profitability. The extension and educational advisors will consider
both economic and financial feasibility in counseling the farmer and
his agricultural creditor.

Many farmers are unduly influenced by the short run and, in
particular, the first year, even though every year in Wisconsin tends
to be an exceptional year, and considerably different from the previous
year. Major portions of Wiscorsin suffered severe droughts in 1976.
In response to widespread concern, a University of Wisconsin Extension
program was developed to apprise farmers of basic information about
their soils, crop water requirements and the economics of irrigation.
At that time much publicity was being circulated about immediate long
run shifts in climate. In addition a considerable amount of misinforma-
tion was being circulated about irrigation design, operation and feasibil-
ity. A tour of University State Specialists reached between 1300 to
1600 farmers during a relatively short period. Additional educational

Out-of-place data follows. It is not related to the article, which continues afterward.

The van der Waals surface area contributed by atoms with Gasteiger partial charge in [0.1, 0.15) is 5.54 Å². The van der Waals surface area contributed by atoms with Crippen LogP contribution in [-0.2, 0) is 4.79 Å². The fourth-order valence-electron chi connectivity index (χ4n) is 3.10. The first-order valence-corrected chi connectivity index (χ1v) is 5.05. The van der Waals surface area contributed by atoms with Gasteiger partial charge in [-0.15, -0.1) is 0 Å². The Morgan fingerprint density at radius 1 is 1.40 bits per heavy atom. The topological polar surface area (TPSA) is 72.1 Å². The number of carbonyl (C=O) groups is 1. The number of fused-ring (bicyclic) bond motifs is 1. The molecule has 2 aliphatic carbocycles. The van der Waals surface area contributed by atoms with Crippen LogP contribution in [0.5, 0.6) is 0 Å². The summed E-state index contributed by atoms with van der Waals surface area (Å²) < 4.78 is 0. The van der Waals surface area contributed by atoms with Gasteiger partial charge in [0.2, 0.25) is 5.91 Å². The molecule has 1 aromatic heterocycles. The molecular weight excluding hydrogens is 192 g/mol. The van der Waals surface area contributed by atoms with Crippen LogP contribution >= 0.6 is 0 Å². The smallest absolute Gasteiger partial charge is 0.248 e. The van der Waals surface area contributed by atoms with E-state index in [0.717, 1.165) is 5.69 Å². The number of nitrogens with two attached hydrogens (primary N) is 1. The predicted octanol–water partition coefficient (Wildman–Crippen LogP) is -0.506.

and technical assistance was provided by the USDA Soil Conservation
Service, US Geological Survey and the State Geological and Natural His-
tory Survey.

Can I Irrigate?: The Technical Preconditions of Irrigation.

In answering the question 'Can I irrigate?' the farmer must
assess a set of technical preconditions for irrigation. An irrigable
soil, a readily available source of water, and the legal right to pump
comprise the set of technical preconditions necessary for irrigation.
Assuming that the soil is irrigable, the latter conditions become
crucial in the development of irrigation.

The Legal Right to Pump

Whether the source of irrigation water is from groundwater or
surface diversion, the Wisconsin farmer is confronted by a variety of
regulatory institutions. The Wisconsin Department of Natural Resources
(DNR) was assembled in 1968 from a variety of state agencies and bureaus,
often with conflicting goals and missions. The Division of Environmental
Standards, Bureau of Water Quality, Private Water Supply Section, was
moved from the Department of Public Health and continued to be charged
with the responsibility for high capacity well permits. The Division
of Environmental Protection was formed from parts of the Public Service
Commission and charged with issuing surface water diversion permits.
Finally, the DNR absorbed the Conservation Department which also had
influence in water usage. Thus, although one department had charge
of Wisconsin water usage, different divisions are responsible for ground